This season of The Defectors is sponsored by The Defector Academy Suite, a series of coaching activities designed to help you discern your path. If you’re even thinking about a life beyond campus, explore the trio of options available to you to work through these thoughts and ideas with me as your co-pilot! Don’t want in, but still love the series?Consider donating to keep it going!

wooden post fence, surrounded by flowering trees, with "The Defectors: Women at Work" overlaid in white text

Today’s Defector Woman at Work is Liana Silva. A former tenure-track professor who has since made a number of pivots, she currently serves as a high school English teacher in Houston, TX. Through the many twists of her career, she’s kept two things constantly in her scope: her love of writing and commitment to keep it as part of her life; and her daughter, who she keeps in mind as she makes these decisions.

Liana’s a lover of big questions, something she learned in her earliest days of studying literature. Rather than the customary ending question of “would you ever go back,” I instead posed to her, “What big questions should people pondering a defection ask themselves and those who factor into their decision making?” You’re going to want to stick with us to the end for her answer.

(Captions available; Get a transcript of our conversation here)

Liana is a delight to talk to, about anything you might have big questions about. I encourage you to check her out on LinkedIn, or to dive into the blog she edits, Sounding Out!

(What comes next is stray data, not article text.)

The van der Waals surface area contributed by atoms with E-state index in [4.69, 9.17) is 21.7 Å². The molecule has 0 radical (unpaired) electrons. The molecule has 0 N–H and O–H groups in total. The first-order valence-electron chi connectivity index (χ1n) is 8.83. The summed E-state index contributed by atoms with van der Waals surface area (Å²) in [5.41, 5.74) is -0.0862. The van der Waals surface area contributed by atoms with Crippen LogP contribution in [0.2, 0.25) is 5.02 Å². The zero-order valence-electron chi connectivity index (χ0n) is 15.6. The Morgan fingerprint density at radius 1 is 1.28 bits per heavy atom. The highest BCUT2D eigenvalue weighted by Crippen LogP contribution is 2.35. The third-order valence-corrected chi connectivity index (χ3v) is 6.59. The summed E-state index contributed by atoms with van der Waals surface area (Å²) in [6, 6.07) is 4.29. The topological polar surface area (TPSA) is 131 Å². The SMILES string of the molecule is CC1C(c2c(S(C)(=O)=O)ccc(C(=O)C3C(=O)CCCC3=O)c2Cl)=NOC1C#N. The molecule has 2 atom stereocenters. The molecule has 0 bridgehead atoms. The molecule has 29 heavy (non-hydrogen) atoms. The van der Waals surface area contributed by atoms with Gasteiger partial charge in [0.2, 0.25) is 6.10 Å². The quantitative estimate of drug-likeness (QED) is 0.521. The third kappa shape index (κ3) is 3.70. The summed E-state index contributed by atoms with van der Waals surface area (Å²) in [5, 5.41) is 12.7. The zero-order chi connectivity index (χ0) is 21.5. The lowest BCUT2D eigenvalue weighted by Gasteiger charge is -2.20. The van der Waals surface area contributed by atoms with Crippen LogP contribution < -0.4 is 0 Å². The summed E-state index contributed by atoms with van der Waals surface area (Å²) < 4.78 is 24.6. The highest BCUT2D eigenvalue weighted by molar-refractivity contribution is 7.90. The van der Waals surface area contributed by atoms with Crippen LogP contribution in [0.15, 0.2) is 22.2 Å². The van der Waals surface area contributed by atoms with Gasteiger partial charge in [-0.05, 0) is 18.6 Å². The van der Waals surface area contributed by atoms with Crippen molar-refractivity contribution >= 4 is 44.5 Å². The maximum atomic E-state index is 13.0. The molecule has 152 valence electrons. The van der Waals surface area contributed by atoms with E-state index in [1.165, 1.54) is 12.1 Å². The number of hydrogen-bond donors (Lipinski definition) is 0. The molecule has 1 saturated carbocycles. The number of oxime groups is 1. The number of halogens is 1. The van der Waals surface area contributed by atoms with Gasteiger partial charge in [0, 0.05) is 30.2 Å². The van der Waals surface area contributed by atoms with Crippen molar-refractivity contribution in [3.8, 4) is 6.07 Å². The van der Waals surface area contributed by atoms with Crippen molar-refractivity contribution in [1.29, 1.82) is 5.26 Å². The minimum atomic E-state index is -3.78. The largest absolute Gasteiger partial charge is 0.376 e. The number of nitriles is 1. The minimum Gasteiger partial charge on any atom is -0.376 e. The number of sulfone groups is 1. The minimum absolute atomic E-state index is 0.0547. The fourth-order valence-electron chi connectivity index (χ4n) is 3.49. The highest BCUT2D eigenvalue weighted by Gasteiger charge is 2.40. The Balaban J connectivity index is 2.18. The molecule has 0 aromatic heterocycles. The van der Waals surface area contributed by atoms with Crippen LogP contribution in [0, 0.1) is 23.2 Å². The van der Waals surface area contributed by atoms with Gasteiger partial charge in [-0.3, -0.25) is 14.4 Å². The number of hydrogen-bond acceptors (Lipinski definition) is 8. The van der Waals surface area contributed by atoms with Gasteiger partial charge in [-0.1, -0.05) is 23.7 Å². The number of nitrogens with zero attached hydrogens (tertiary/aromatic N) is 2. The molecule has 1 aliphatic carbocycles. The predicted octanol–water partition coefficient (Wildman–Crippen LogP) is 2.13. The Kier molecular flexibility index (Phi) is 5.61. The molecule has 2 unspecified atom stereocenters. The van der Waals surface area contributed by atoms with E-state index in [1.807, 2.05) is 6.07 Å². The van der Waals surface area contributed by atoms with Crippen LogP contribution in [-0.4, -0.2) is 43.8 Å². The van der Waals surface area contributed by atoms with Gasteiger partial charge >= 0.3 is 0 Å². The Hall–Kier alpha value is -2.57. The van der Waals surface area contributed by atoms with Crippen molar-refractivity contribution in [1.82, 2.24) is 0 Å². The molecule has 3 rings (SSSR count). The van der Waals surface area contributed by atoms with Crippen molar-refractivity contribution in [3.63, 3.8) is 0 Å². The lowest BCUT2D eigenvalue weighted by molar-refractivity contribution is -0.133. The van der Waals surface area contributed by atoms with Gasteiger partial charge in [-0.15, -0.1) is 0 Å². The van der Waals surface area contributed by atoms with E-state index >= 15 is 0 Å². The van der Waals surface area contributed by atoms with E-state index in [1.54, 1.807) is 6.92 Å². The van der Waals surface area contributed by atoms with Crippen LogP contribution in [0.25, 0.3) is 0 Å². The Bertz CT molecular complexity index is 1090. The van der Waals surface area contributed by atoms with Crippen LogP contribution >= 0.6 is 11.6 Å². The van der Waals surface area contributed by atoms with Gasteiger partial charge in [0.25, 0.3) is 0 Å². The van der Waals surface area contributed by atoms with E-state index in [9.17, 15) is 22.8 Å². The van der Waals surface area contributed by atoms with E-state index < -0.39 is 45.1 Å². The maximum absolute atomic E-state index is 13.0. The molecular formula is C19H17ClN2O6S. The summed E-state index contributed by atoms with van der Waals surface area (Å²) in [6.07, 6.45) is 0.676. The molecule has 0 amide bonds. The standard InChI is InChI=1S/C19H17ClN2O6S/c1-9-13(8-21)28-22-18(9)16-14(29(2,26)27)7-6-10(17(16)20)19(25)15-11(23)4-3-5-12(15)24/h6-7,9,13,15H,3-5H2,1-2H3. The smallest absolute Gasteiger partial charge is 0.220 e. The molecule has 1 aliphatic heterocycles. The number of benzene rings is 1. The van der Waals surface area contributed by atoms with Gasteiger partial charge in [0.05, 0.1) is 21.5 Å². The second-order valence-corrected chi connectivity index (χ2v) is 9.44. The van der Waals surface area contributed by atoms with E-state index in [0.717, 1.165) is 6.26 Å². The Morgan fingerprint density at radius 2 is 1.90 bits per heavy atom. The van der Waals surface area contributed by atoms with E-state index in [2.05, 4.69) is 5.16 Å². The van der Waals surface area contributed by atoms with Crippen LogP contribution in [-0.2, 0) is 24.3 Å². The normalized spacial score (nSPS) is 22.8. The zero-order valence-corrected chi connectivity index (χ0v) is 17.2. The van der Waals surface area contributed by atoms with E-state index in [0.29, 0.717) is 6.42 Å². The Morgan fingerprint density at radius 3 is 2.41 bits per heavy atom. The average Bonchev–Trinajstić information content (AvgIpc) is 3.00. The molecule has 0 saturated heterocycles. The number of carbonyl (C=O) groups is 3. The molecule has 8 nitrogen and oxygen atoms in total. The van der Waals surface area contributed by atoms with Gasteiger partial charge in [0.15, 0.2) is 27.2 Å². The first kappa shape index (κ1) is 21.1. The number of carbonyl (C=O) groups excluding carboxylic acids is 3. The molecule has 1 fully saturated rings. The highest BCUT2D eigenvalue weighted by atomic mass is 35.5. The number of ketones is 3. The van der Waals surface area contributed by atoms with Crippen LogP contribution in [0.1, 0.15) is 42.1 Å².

Takeaways from Liana S.’s Journey

  • The plan can change. Liana was all set to get her degree, progress along the tenure track, and eventually end up a full professor. But after becoming pregnant with her daughter, and trying to navigate the process, she realized that for her…the path would have to change.
  • More so than with any other Dispatch from this year, Liana’s story directly hits upon how many elements of academia and higher education weren’t build with women in mind, with people of color in mind, with queer people in mind, etc. If it feels harder at times for those not in the “default” population…you’re not crazy. It is harder, and often by design.
  • When adapting your plan, it matters to keep values central to the decisions you’re making. These values can be ideas like integrity, creativity, self-esteem…or they can be people, like a spouse, a friend group, or your children.
  • Liana’s advice for those looking to dig deep and question themselves ahead of a transition: ask (a) what do I value, and (b) what part of my current job, would I be sad to not get to do in my next role? (Hint: prioritize that element as you look for the next thing)